Caution: This documentation is for eZ Publish legacy, from version 3.x to 5.x.
For 5.x documentation covering Platform see eZ Documentation Center, for difference between legacy and Platform see 5.x Architecture overview.

cache-block

Summary

Caches the contents of a template block.

Usage

{cache-block [ keys=keys                      ]
             [ expiry=expiry                  ]
             [ ignore_content_expiry          ]
             [ subtree_expiry=subtree_expiry  ]}

...

{/cache-block}

Parameters

NameTypeDescriptionRequired
keys string or array Cache key(s) - either as a string or an array of strings. No.
expiry integer The number of seconds that the cache should be allowed to live. No.
ignore_content_expiry - Disables cache expiry when new content is published. No.
subtree_expiry string A subtree that expires the cache block. No.

Description

This solution makes it possible to reduce the processing time of the main template ("pagelayout.tpl"), which often contains a lot of dynamic elements. It can be used to instruct the system to store and reuse cached blocks of template code based on different conditions.

A typical example of where the "cache-block" mechanism should be used is the main menu of a site. The menu is often dynamically generated by fetching and displaying information about some nodes. It is usually the same for almost every page, therefore it should not be generated from scratch every time eZ Publish is instructed to render a page. This is where the "cache-block" solution comes in. In this particular scenario, it can be used to cache the contents of the main menu and thus reduce the processing time for each page load.

Cache keys

The "keys" parameter can be used to define the uniqueness of a cache block. It must be either a string or an array of strings. By default, eZ Publish uses the name of the template and the position of the cache block as keys. This means that if the cache block is common for all cases that use the given template (normally "pagelayout.tpl"), there is no need to define any keys. However, the "keys" parameter is quite handy when it comes to relating a cache block to something specific (for example URLs, users, etc.). Please refer to the examples below for a demonstration of how this parameter can be used.

Time based expiration

The "expiry" parameter makes it possible to manually specify how long a cache block should live (number of seconds). The default expiration time is two hours (this is hardcoded in the system and can not be configured). If an object is published, all blocks will automatically be expired. A value of zero will produce a cache block that will never expire.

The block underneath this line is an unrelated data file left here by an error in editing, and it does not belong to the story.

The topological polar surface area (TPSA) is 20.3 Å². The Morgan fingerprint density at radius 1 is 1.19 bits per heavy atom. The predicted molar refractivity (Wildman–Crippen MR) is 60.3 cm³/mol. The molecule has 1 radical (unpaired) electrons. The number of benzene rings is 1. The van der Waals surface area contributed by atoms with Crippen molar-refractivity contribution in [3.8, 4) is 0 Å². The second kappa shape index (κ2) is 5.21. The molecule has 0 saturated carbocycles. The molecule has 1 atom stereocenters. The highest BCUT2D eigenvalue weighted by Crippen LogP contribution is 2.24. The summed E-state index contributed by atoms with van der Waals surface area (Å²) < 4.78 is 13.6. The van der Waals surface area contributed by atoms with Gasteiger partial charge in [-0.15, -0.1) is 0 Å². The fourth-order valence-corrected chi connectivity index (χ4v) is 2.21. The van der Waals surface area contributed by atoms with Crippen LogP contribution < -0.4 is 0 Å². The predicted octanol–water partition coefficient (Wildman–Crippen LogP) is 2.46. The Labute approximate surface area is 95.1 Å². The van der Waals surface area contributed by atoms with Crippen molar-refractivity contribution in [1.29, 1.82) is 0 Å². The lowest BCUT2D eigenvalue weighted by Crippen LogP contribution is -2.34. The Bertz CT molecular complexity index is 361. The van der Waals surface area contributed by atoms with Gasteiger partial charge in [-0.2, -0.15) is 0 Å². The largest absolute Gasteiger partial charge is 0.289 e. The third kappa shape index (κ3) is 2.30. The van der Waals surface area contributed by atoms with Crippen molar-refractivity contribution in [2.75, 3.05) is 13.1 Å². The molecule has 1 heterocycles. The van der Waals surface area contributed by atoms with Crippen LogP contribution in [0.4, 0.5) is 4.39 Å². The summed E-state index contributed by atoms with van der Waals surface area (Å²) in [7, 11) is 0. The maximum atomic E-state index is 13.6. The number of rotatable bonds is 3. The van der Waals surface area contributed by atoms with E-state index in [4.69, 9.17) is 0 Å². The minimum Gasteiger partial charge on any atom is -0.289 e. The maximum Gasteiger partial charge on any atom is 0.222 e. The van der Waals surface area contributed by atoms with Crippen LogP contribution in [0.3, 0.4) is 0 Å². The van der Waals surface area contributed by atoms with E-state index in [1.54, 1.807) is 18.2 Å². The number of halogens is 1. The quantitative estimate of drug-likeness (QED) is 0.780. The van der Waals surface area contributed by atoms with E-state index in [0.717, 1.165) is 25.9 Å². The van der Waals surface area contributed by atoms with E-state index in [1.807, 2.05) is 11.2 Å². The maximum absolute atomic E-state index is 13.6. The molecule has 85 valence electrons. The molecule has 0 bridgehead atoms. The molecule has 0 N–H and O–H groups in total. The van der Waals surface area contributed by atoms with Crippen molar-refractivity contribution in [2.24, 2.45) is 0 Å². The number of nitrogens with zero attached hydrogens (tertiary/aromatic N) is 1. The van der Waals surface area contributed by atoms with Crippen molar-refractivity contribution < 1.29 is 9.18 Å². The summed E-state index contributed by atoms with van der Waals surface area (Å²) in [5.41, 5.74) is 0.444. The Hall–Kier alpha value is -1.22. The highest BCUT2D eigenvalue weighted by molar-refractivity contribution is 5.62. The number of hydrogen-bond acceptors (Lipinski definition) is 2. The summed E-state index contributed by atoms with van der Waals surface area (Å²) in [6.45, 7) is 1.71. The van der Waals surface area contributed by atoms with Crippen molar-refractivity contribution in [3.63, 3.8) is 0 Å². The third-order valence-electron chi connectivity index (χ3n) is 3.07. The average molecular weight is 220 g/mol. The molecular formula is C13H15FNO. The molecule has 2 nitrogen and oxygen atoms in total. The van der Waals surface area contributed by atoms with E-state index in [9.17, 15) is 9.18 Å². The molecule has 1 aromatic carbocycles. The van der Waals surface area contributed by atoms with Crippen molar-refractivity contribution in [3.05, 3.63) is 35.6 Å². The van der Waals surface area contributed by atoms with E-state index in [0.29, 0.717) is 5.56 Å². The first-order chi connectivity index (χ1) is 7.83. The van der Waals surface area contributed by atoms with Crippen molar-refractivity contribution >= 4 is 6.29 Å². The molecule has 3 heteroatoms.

Content expiration

By default, all cache blocks will be expired whenever an object is published. If the "ignore_content_expiry" parameter is used, the cache block will not be expired when an object is published. However, it will still expire after two hours unless an alternative time is specified using the "expiry" parameter.

Subtree expiration

The "subtree_expiry" parameter can be used to bind the expiration of a cache block to a certain part of the content node tree. When this is done, the block will expire if an object is published below the given subtree instead of the entire tree. In addition, it will also expire after two hours unless an alternative time is specified using the "expiry" parameter.

Tips and tricks

Since cache blocks themselves also produce some overhead, too many blocks may lead to longer response times than expected. Because of this, only a few cache blocks should be used; and their keys should be as unique as possible. It is often very efficient to have two large cache blocks. One which caches all header information (title, path, etc.) and one which will take care of the bottom/footer of the page. This solution combined with a nested cache block used for the main menu (or several menus, etc.) often leads to good results. Please note that although the cache block mechanism was designed to minimize the processing of the main template, it may also be used in view templates. For example, it is possible to cache a part of a view - this is typically useful when the viewcache is frequently deleted. Another scenario is when the view cache is turned off and there is a need to create a cache on a per-user basis.

Examples

Example 1

...
{include uri='design:page_toppath.tpl'}
 
{cache-block}
    {include uri='design:menu.tpl'}
{/cache-block}
 
{$module_result.content}
 
{include uri='design:page_bottom.tpl'}
...

This example demonstrates how the cache block solution can be used to cache the contents of a menu (which will be the same for all pages) in the pagelayout.

Example 2

{cache-block expiry=130}
...
{/cache-block}

This example demonstrates how to create a cache block that will expire after 130 seconds.

Example 3

{cache-block keys=$uri_string}
...
{/cache-block}

This example demonstrates how to create a cache block that will be unique for every URL.

Example 4

{cache-block keys=array( $uri_string, $current_user.contentobject_id )}
...
{/cache-block}

This example demonstrates how to create a cache block that is unique for each URL and each user.

Example 5

{cache-block ignore_content_expiry}
...
{/cache-block}

This example demonstrates how to create a cache block that will not expire when new content is published. However, it will expire every second hour unless an alternative "time to live" value is specified using the "expiry" parameter.

Example 6

{cache-block subtree_expiry='products/'}
...
{/cache-block}

This example demonstrates how to create a cache block that will expire only if something is modified within the "products/" subtree, for example if a product is modified or a new product is published.

Balazs Halasy (06/02/2004 1:19 pm)

Balazs Halasy (18/09/2007 4:56 pm)


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